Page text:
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Review: Jean-Michel Basquiat: The Radiant Child

A deep reach into Basquiat's eclectic repertoire
By CHRIS FARAONE  |  April 15, 2010
3.5 3.5 Stars

There’s little doubt that Jean-Michel Basquiat’s brief whirlwind of an existence is his best-known masterpiece. Hence the ease with which his close friend Julian Schnabel portrayed the artist’s life story in the 1996 bio-pic Basquiat.

But though the superficial buzz that hung over him — from his first headline show in 1981 to his spoiled and depressed heroin-abusing Armani-suit days — is adequately documented here, it’s the deep reach into his eclectic artistic repertoire that makes Tamra Davis’s captivating portrait glow. Yes, he was a hysterically hyped hipster extraordinaire who rode downtown society to the pinnacle of art-world success.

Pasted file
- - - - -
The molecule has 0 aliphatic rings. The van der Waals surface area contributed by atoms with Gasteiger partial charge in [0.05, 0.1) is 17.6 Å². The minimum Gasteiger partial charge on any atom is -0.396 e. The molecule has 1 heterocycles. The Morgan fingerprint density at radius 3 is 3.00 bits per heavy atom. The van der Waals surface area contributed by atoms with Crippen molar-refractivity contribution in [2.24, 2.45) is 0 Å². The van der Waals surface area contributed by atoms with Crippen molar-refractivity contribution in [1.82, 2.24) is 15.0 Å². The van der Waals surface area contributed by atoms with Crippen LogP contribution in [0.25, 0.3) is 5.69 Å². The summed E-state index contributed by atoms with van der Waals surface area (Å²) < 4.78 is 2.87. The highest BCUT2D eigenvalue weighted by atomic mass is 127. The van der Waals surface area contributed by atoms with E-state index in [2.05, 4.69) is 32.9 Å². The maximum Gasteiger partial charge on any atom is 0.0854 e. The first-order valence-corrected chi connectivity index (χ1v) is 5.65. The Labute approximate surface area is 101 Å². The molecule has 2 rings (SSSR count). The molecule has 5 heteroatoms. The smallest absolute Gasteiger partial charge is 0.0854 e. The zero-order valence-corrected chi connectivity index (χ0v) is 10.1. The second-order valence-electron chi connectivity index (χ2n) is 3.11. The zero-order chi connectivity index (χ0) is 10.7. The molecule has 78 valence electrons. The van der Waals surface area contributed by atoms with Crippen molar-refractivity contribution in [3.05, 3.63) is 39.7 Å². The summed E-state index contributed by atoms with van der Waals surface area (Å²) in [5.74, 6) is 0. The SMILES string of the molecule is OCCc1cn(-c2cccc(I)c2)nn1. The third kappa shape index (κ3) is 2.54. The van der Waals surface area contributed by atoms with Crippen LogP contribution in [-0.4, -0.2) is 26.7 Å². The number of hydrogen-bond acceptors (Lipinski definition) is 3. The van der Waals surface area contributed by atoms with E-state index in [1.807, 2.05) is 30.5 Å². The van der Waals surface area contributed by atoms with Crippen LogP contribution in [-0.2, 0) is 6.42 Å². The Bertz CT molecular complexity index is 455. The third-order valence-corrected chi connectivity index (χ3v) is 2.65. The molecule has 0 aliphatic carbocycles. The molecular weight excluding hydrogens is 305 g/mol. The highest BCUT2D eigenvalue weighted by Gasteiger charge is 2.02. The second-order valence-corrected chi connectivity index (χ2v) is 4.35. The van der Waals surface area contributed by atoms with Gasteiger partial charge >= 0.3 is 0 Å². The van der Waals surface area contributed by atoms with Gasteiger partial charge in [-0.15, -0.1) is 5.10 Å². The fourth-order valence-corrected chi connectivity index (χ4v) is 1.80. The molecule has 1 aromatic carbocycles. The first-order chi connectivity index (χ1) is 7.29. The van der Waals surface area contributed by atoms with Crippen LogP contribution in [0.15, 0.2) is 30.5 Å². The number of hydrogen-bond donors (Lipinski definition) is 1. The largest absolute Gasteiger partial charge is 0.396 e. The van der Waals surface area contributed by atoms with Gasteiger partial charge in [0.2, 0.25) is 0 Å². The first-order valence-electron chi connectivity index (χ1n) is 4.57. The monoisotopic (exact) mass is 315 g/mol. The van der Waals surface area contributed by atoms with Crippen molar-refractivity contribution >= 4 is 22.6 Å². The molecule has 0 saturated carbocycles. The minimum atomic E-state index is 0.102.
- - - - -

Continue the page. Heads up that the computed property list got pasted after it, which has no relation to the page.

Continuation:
But Basquiat should be remembered for his work rather than for the fact that Andy Warhol wanted to blow him. By displaying him in this way, in this forum, Davis makes that point in the most subtle way possible.

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